THE TRADITIONAL ANGLER.
So long as there are dreams, the monsters rise
And farm ponds hold their secrets in the dawn
When slanted quills ask questions of the hour
And bubbles wink, as though they keep their promise.
A moorhen shrieks her loud and harsh alarm
And stilk-walks over pads, from flower to flower,
A bull-rush shakes; then something leaps
The surface turns to stars and oily swirls
Before the silence falls and
lays it calm;
Then nothing stirs the float or bumps the bread;
But still the angler
waits. His pipe-smoke curls
Like thoughts which cross the blue, indifferent skies.
luck today, but better luck tomorrow;
So long as there are dreams, the monsters rise.
By Gary Bills. Published on the Traditional Fisherman's Forum site, and in Waterlog, Autumn 2012.
ANGLERS attracted to traditional fishing tend not to worry too much about catching monsters, I have observed; and in the case of the
Gnome, that is just as well!
But even he has dreams...
I bought my season ticket for a carp water that hadn’t been fished for twenty years, and I really looked forward to catching some of those pristine commons.
weren’t supposed to be any mirrors, but by the autumn I had caught a gorgeous fully-scaled mirror, much to the surprise of the farm manager. There weren’t supposed to be any real monsters in there either; but the sight of one common took my breath
away, and it also changed my view on whether or not carp can hear human voices.
I had been having a good day, by my own humble standards – using prawns, the sight-bob
and fluorocarbon to catch seven commons, to low double-figures.
I was fishing the bay, where the pool narrows to a point, still over a channel of deep water, but where
cloudy beds of bistort rise to within a foot of the surface. Normally, the margins there are at least eight feet deep, but the farmer had taken two feet off the top, to irrigate his crop of black currants.
This allowed me to use the “bob”, which is a method for shallow water, really.
I was sitting on the bank and on my laurels,
when I glanced to my left, for a vista of the pool in the golden light of a mid-October afternoon. There, on the surface, six feet off the rushes, was a magnificent common, as rotund as a pig in a country fair and about 32 inches long, by my cautious estimation.
It was so much larger that the carp I had caught, I exclaimed to myself, somewhat loudly, “Look at the size of that carp..!” – and away it swirled. I can only conclude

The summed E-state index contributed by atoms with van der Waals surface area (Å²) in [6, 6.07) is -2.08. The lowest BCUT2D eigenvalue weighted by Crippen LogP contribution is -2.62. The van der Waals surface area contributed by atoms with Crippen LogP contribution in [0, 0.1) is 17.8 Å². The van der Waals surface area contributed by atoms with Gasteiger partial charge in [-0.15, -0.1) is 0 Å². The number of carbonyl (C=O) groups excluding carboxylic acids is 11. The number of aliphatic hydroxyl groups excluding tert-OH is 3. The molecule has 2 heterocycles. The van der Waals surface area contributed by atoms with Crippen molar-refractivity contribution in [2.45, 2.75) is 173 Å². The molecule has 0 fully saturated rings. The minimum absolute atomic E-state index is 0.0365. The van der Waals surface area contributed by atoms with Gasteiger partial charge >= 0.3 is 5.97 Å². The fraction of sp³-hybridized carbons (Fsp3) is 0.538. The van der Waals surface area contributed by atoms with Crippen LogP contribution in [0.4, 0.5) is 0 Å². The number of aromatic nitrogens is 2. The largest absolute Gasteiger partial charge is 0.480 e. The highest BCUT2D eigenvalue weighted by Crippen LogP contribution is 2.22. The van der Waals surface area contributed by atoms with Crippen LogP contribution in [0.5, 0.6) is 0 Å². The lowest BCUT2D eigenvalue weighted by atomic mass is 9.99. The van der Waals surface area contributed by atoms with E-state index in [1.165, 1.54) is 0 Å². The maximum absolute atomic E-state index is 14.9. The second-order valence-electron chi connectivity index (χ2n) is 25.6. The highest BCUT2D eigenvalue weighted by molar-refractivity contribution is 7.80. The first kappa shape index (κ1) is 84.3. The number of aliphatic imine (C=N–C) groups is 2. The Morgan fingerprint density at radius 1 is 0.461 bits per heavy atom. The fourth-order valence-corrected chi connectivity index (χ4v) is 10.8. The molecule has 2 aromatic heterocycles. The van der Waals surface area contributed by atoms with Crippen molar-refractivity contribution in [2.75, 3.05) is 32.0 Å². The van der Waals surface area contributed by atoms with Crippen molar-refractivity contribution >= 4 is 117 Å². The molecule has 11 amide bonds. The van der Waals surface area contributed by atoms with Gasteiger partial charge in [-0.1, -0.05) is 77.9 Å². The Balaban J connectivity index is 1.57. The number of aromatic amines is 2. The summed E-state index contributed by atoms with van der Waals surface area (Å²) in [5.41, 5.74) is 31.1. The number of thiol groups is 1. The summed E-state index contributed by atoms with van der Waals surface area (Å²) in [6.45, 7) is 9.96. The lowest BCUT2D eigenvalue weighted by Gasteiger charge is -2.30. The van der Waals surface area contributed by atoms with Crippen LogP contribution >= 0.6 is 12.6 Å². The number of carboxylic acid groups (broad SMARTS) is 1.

that it heard me...
I really must learn to keep my voice down on the bank!
a mild autumn gave way to a wet and cold early winter, and I found I could not face the long bike ride to my little corner of paradise during the chillier months.
time being, I’m left looking at my tally from that isolated little pool for the year – just 25 carp, and only a few doubles. But I’m certain that its three acres will surprise me; and I need to believe that, I suppose.
There’s also a sandy-coloured mirror there: I’ve seen it on a number of occasions, and it is possibly a low twenty. It was accompanied by common of 8lb or so on the day I fished
the pool with fellow TFF member, Dave Burr. My bob shot away and – you’ve guessed it! – I caught the common! But who could be disappointed with a pristine common like that?
Dave showed me how to do it that day my catching three modest-sized commons; but he also lost a bigger, unseen fish which screamed away and, if I recall correctly, threw the hook on a snag. There are quite a few snags in the lake I call “The
The worst snags are old wooden posts, submerged all along the line of the bulrushes. I expect there must have been a board-walk there at some time. Because
of changing light conditions, you cannot always see those posts and poor judgement on my part lost me a rather strong fish last October.
It took crust, by the reeds, -
I saw the lips and little else. The power was considerable, but it was a deep slow pressure along the reeds. I bent into it and the fish slowed and then, – horror of horrors! - there was an unpleasant grating sensation down the line. The cunning
beast had run between two of the sunken posts, of course! After a brief period of stalemate, the line parted about six inches from the hook.
Luckily it was barbless.
Naturally, to prove there are big fish in there, they do need to be caught and weighed.
May, when I first fished the pool with another fellow TFF member, the redoubtable and bubbly St John, we were happily predicting that some of the fish, glimpsed far out, were twenties. However, with St John skilfully putting two doubles or so on the bank,
we realised that the commons, at least, seem to weigh “light” for their length – so that is another factor to be taken into consideration.
Perhaps I am
heading for eventual disappointment, but it is a journey I am willing to take. In my own more modest way, I am on a similar journey to that taken by the Carp Catchers’ Club at Redmire and Hilton and his friends at Ashlea.
It was the belief in larger than average fish, in relatively unfished waters, which added the extra magic to their sessions.
for them known fish, with a track record of being weighed on the bank. They too wanted to be surprised.
And, this year at least, I am hoping for a few pleasant surprises